Depending on the patient’s symptoms, the TCM doctor will observe the warm or cold patterns of their illness and prescribe the herbs accordingly. Warm and cold patterns, in the context of TCM, refer to the yin and yang aspects of a disease, and do not necessarily refer to the environment.

Cold conditions are characterized by the sensation of coldness, a lowered immune response, lowered/static metabolic activity, a chill, and a reduction in the speed of healing. Hot conditions are associated with excessive metabolic activity, fever, or inflammatory conditions. Cold symptoms improve with warming herbs; hot conditions improve with cooling herbs.

The common cold is considered a yang condition, which is characterized by increased fever, an increased pulse rate, and increased thirst. Conversely, yin conditions are characterized by decreased metabolic activity, little or no fever, and the loss of energy; chronic bronchitis, for example, is a yin condition.

Asian woman in a white lab coat stands behind the counter of a shop selling Chinese medicine.
In TCM, plant-based medicines are used to induce sweating. (Image: Victoria Reay via Flickr)

3. Food poisoning

There are 48 million cases of food poisoning in the United States every year.

Conventional approach:

Conventional medicine treats food poisoning with rest and hydration to prevent fluid and electrolyte loss through vomiting and diarrhea.

TCM approach:

In TCM, acupuncture is also used. Acupuncture treatments are aimed at draining the dampness and heat from the intestines to remove the pathogen, while simultaneously calming the stomach to stop nausea and vomiting. After the acute symptoms subside, treatments are focused on strengthening the digestive system and improving energy levels to bring about a full recovery.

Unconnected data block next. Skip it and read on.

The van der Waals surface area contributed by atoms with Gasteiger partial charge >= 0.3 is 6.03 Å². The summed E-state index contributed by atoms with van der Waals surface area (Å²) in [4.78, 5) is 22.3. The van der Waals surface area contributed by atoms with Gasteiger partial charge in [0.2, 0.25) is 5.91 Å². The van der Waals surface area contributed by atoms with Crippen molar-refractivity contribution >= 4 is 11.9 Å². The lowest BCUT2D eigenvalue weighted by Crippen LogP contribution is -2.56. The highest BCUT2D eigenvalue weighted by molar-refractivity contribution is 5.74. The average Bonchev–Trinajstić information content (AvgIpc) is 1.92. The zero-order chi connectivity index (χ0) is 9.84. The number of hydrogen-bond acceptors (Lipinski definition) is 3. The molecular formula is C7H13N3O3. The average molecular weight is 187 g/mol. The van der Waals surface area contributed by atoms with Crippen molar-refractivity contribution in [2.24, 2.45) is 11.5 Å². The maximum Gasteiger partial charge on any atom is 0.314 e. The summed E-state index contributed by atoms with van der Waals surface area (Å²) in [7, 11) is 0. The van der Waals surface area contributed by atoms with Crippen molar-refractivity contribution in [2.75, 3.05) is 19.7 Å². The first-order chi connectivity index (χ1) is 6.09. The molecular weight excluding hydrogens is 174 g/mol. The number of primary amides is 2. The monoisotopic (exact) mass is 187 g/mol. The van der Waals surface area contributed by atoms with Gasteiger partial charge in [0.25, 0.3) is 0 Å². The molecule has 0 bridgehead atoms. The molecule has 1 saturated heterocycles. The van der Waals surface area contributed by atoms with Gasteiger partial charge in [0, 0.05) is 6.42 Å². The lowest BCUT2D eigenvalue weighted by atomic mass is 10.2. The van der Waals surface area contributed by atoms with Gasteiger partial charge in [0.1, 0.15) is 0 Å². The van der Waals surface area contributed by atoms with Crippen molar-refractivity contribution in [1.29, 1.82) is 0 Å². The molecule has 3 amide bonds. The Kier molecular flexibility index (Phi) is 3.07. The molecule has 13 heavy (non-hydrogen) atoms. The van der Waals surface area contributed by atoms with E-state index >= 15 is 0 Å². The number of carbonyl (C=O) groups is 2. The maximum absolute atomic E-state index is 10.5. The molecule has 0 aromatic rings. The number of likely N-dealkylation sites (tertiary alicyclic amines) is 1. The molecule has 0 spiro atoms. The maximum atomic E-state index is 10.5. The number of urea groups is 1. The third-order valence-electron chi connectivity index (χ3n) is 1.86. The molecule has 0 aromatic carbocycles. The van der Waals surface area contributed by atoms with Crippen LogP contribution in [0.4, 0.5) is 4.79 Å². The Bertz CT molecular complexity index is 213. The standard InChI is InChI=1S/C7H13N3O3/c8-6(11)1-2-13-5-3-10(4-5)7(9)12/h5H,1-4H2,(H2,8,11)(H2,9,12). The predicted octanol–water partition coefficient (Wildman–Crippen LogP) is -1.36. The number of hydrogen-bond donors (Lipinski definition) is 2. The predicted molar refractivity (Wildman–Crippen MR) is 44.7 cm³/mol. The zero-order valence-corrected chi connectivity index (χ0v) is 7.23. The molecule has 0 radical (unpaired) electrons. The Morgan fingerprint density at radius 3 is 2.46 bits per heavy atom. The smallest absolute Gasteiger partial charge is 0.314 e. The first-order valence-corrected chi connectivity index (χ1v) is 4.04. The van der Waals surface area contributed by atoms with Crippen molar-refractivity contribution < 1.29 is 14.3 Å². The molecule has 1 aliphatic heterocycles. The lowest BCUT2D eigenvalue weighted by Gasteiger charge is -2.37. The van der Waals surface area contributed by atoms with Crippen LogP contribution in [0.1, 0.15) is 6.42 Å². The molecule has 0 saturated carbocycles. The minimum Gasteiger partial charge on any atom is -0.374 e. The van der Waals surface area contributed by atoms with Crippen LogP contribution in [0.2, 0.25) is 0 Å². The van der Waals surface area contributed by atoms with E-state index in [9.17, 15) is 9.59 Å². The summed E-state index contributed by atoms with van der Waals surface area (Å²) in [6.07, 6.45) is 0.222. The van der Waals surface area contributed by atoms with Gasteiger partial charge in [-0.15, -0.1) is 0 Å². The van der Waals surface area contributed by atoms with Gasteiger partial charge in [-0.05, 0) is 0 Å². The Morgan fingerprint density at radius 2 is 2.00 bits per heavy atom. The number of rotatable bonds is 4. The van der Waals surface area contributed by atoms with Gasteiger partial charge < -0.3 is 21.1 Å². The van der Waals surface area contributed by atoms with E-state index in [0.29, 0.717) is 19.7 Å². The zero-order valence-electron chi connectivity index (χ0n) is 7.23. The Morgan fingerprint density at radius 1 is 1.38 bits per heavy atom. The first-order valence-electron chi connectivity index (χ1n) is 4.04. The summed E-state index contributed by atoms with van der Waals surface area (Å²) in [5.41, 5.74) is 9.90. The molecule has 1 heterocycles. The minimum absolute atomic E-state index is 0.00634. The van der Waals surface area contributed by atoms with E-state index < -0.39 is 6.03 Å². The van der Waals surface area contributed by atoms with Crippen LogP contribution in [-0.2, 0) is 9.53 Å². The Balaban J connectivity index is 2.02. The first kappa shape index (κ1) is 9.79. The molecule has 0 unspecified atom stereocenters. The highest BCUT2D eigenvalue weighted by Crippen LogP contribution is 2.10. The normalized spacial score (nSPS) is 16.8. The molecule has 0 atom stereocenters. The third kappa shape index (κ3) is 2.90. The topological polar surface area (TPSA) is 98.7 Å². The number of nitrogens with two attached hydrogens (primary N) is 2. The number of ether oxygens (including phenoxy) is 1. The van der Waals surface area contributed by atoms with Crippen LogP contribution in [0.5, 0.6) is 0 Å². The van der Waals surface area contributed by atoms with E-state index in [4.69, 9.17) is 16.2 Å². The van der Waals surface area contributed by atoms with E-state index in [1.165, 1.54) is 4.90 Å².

An Asian-looking manikin with all the accupuncture points labeled.
Acupuncture is a treatment modality of ancient Chinese medicine. (Image: DrFrank via Pixabay)

4. Ankle sprain

About 37,000 ankle sprains happen in the United States per day, according to Orthopedics International. Ankle sprains occur when the foot twists, rolls, or turns beyond its normal range of motion.

Conventional approach:

The most common form of treatment prescribed for common ankle sprains is RICE [Rest, Ice, Compression, Elevation]. In the first two days, in the acute phase, this treatment is applied to reduce swelling, decrease pain, decrease blood flow, and decrease inflammation.

TCM approach:

In TCM, during the initial stages of an ankle sprain, a topical herb called San Huang San is used to reduce inflammation and break up blood stasis; this is the start of restoring the free flow of blood and qi.

Pressure and gentle massage are applied to the points above and below the injury. This will result in pain, but the principle behind this is that it encourages movement and stimulates circulation.

Bleeding and cupping the injured area with a sterile needle removes stagnant blood and fluids, thus breaking the stagnation of qi and blood. Heat is applied in the later stages, which is used to disperse any remaining pockets of congealed blood and further stimulate blood circulation.

The above is a guide only. Care and advice should be sought when performing any form of treatment. Consult your TCM doctor or acupuncturist for a detailed and tailored treatment and management plan.

Written by Henry Jom